A chef dresses the leeks vinaigrette dish from Le Rock.

Leeks vinaigrette.

Photo by Gentl + Hyers, courtesy of Le Rock

Escargots are served in their own individual vessels.

Photo by Gentl + Hyers, courtesy of Le Rock

Steak haché.

Photo by Gentl + Hyers, courtesy of Le Rock

Halibut gets topped with a vin jaune sauce.

Photo by Gentl + Hyers, courtesy of Le Rock

The roast chicken includes a jenga-esque pile of fries on top.

Photo by Gentl + Hyers, courtesy of Le Rock

The bison au poivre, with fries and mayonnaise.

Photo by Gentl + Hyers, courtesy of Le Rock

Profiteroles for dessert.

Photo by Gentl + Hyers, courtesy of Le Rock

Baba aux muses vertes.

Photo by Gentl + Hyers, courtesy of Le Rock

The mignardises tower.

Photo by Gentl + Hyers, courtesy of Le Rock

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3. The cuisine is mainly French standards — with some wiggle room factored in.

The menu text is in French practically from corner to corner, featuring brasserie standards like escargots and leeks vinaigrette alongside deeper cuts that haven’t really been in the American vernacular since Julia Child’s heyday, like summer barbajuans, a fried Swiss chard and ricotta-filled ravioli originally from Monaco, or a rabbit paillard with summer squash and anchovies. Nasr and Hanson aren’t worried that this might intimidate guests who might be less well-versed in French cuisine and terminology.

“I think we often don’t give the guests the credit that they deserve,” Nasr muses. “They’re the adventurous eaters, right? They’re the ones that are pushing the industry, and pushing chefs to be more inventive. So let’s give them give them a lot more credit, rather than dumb things down.”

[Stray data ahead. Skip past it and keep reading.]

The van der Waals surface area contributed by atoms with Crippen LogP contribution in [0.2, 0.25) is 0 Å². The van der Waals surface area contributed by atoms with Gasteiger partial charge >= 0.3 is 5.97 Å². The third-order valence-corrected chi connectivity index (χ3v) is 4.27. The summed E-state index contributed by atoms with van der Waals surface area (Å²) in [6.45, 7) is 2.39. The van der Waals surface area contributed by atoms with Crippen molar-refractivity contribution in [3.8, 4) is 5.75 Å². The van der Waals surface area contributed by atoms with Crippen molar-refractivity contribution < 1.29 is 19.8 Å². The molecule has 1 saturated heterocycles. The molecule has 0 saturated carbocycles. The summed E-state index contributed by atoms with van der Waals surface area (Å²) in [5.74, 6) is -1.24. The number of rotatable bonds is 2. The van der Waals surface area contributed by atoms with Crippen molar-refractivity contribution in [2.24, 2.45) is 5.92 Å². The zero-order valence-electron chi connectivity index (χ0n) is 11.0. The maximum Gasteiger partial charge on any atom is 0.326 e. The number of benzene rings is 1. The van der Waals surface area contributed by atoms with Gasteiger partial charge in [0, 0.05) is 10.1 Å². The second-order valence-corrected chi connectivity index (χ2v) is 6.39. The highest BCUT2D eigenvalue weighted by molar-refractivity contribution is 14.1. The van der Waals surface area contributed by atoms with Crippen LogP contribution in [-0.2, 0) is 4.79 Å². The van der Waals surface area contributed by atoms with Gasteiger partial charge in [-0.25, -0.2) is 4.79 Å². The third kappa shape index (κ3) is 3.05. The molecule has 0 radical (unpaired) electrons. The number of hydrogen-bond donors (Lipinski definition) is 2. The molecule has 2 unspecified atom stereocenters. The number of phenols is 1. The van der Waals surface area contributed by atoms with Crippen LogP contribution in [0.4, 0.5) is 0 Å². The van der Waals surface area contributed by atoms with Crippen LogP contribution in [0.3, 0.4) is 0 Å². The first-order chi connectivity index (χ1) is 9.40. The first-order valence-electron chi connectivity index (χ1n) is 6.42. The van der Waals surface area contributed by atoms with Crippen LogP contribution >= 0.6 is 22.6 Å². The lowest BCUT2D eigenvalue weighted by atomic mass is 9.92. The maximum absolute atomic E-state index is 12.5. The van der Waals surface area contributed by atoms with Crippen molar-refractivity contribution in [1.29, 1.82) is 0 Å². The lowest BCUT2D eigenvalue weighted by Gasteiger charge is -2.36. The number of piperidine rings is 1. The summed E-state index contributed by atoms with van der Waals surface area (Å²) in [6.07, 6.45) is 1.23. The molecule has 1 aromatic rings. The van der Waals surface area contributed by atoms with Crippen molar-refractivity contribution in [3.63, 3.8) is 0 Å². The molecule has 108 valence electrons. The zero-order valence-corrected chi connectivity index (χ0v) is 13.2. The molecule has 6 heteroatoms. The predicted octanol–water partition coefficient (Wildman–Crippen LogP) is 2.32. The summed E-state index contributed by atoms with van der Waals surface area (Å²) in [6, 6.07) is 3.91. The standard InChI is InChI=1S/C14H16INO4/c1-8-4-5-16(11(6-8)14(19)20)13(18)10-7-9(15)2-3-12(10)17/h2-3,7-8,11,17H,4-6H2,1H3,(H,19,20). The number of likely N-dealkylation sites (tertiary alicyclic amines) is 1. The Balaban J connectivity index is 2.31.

If anything, they imagine that any unfamiliarity will be an opportunity for their staff to interact with guests. This connects, of course, to their ultimate goal for Le Rock: to cultivate an environment that takes its food seriously without being stuffy, pretentious, or unapproachable.

While classic brasserie fare is at the core of the menu, it was important to Hanson and Nasr that they not be boxed in by tradition. The menu is broken into two main sections: a rotating section called “Cette Semaine” (This Week) that changes with the seasons and what’s in market, and a more permanent “Tout Le Temps” (All The Time).

“It’s very important for us to be able to have that freshness, not just for seasonality, but to keep everybody interested – keep customers interested, keep employees interested,” Hanson says.

4. The entire wine program is natural, and the cocktails are light.

While Le Rock’s food menu largely keeps to tradition, the beverage program is one place where the restaurant’s contemporary approach shines through. Wine director Jorge Riera, a longtime collaborator of Nasr and Hanson coming from Frenchette, has curated an expansive bottle list, comprised of 100 whites and 100 reds at last count. As is the case at Frenchette, Riera’s selections are all natural wines, with an emphasis placed on small growers and makers, which makes for an exciting experience whether you’re a knowledgeable oenophile or a casual drinker. And since a list of 200 or more wines can be daunting, there’s always going to be a wine representative on the floor who can talk guests through the options.